In a third aspect of the present invention, methods of delivering an occlusal stent to a lung passageway within a lung of a patient are provided. In preferred embodiments, such methods include providing a visualization instrument, wherein the instrument has a proximal end, distal end, a working lumen therethrough, means for visualization near the distal end, and an occlusive member disposed near its distal end which is configured to be expandable to occlude the lung passageway. The visualization device is advanced through a trachea of the patient to a first location with the lung passageway. The lung passageway is then occluded at the first location with the occlusive member and the lung passageway evacuated. The method further includes providing a delivery catheter having a proximal end, a distal end, and an occlusal stent loaded within a receptacle within its distal end. The delivery catheter is advanced through the working lumen of the visualization instrument so that the distal end of the delivery catheter extends beyond the distal end of the visualization instrument to a second location within the lung passageway. The distal end of the delivery catheter is then retracted which releases the occlusal stent from the receptacle at the second location within the evacuated lung passageway.

Such methods may be performed within lung passageways of various dimensions, shapes and branching patterns. For example, lung passageway may be comprised of a main passageway and at least one branch passageway. The first location may be disposed within the main passageway and the second location disposed within one of the at least one branch passageways. Thus, the distal end of the delivery catheter may be steered or guided in various directions as it is advanced beyond the visualization instrument to reach a desired branch passageway.

Typically, the methods further comprise withdrawing the delivery catheter from the visualization instrument after releasing the occlusal stent while the lung passageway remains evacuated. Another delivery catheter having a proximal end, a distal end, and another occlusal stent loaded within a receptacle within its distal end may then be provided. This may be the delivery catheter that was removed with a new occlusal stent loaded therein, or a different delivery catheter that has been preloaded with an occlusal stent. The another delivery catheter is then advanced through the working lumen of the visualization instrument so that the distal end of the another delivery catheter extends beyond the distal end of the visualization instrument to a third location within the evacuated lung passageway. The third location may be disposed within another of the at least one branch passageways.

Again, the delivery catheter typically comprises a tubular shaft extending from its proximal end to its distal end wherein the occlusal stent is disposed within the tubular shaft within the distal end of the catheter. Thus, releasing comprises withdrawing the tubular shaft to expose the occlusal stent. In preferred embodiments, the delivery catheter comprises a handle disposed at its proximal end and the tubular shaft is slidably connected with the handle by a handle button or any other hand-operated feature such as a loop or trigger, henceforth referred to as button. In these embodiments, withdrawing comprises moving the handle button to withdraw the tubular shaft.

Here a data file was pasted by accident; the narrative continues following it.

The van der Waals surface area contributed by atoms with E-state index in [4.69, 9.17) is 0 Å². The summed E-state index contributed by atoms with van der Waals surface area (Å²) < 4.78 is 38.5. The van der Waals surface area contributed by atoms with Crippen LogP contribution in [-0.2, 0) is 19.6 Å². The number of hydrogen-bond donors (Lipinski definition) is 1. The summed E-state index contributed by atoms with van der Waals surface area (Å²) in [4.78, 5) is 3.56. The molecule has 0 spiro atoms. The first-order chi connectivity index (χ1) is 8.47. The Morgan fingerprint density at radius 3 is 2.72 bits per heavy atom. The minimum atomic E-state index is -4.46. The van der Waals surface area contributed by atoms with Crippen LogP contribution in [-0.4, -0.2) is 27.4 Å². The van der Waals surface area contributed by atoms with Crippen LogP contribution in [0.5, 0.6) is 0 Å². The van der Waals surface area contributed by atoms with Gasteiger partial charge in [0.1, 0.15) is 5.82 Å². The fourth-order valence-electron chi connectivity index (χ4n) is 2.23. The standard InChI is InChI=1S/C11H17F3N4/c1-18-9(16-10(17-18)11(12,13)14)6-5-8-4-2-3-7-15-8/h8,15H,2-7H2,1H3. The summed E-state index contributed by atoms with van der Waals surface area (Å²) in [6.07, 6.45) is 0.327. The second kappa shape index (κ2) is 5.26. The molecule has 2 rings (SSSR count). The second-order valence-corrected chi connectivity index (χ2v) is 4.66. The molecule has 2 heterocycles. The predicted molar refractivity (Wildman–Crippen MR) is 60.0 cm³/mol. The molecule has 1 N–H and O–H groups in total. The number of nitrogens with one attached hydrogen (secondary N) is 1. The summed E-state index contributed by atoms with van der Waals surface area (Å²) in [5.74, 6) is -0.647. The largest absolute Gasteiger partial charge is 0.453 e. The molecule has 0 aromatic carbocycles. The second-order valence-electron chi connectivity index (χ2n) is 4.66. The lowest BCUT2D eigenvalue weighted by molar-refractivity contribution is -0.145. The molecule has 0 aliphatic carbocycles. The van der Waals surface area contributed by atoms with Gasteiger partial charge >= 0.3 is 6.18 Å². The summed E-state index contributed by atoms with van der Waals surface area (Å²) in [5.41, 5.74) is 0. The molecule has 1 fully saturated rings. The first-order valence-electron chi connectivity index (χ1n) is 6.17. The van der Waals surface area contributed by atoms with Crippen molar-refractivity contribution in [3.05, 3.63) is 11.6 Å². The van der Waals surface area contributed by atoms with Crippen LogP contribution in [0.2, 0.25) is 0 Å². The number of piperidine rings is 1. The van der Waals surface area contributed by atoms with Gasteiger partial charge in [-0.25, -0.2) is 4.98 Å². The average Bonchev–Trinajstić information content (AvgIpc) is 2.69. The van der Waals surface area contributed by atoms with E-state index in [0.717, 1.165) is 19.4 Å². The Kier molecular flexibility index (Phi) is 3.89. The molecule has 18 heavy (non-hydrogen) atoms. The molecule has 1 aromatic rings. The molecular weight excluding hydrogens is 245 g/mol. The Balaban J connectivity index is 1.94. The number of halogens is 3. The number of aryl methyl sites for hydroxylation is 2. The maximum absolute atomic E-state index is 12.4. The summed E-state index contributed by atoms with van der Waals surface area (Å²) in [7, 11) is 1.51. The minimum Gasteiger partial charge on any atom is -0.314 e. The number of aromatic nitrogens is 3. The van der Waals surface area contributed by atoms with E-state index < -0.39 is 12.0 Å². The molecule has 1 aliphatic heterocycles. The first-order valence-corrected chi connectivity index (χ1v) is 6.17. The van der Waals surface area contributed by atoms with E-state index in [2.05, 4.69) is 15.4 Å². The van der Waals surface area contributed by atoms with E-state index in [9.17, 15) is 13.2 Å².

In some embodiments, the visualization instrument has a handle section near its proximal end, and the method further comprises connecting a clamp connector to the handle section of the visualization instrument. Typically, the clamp connector has a passageway therethrough so that advancing the delivery catheter comprises passing the distal end of the delivery catheter through the passageway of the clamp connector and into the working lumen of the visualization instrument. The working lumen is typically accessible via an access port, which extends through the proximal end and typically the handle section of the visualization instrument. The clamp connector can attach directly to the working lumen access port or elsewhere on the visualization instrument handle section as described in the following detailed descriptions. Again, the delivery catheter typically comprises a tubular shaft extending from its proximal end to its distal end and a handle disposed at its proximal end. The clamp connector may further include a locking mechanism wherein the method would further comprise actuating the locking mechanism to lock the handle of the delivery catheter to the clamp connector. The handle of the delivery catheter can be provided in a variety of configurations, such as a configuration that does not enter the working channel of the bronchoscope as well as a configuration that can enter the working channel of the bronchoscope, and combinations thereof. The clamp connector can also be provided in many configurations, wherein the clamp connector physically attaches to a portion of the bronchoscope, typically in the handle section and sometimes directly to the access port, and allows access of the catheter to the bronchoscope working channel. The clamp connector can be an item provided separately, or can be provided as an integral piece of the delivery catheter, and can be reusable or disposable.

When the tubular shaft is slidably connected with the handle of the catheter by a handle button, releasing may comprise moving the handle button to withdraw the tubular shaft and expose the occlusal stent. Releasing may also comprise expanding the occlusal stent to occlude the lung passageway.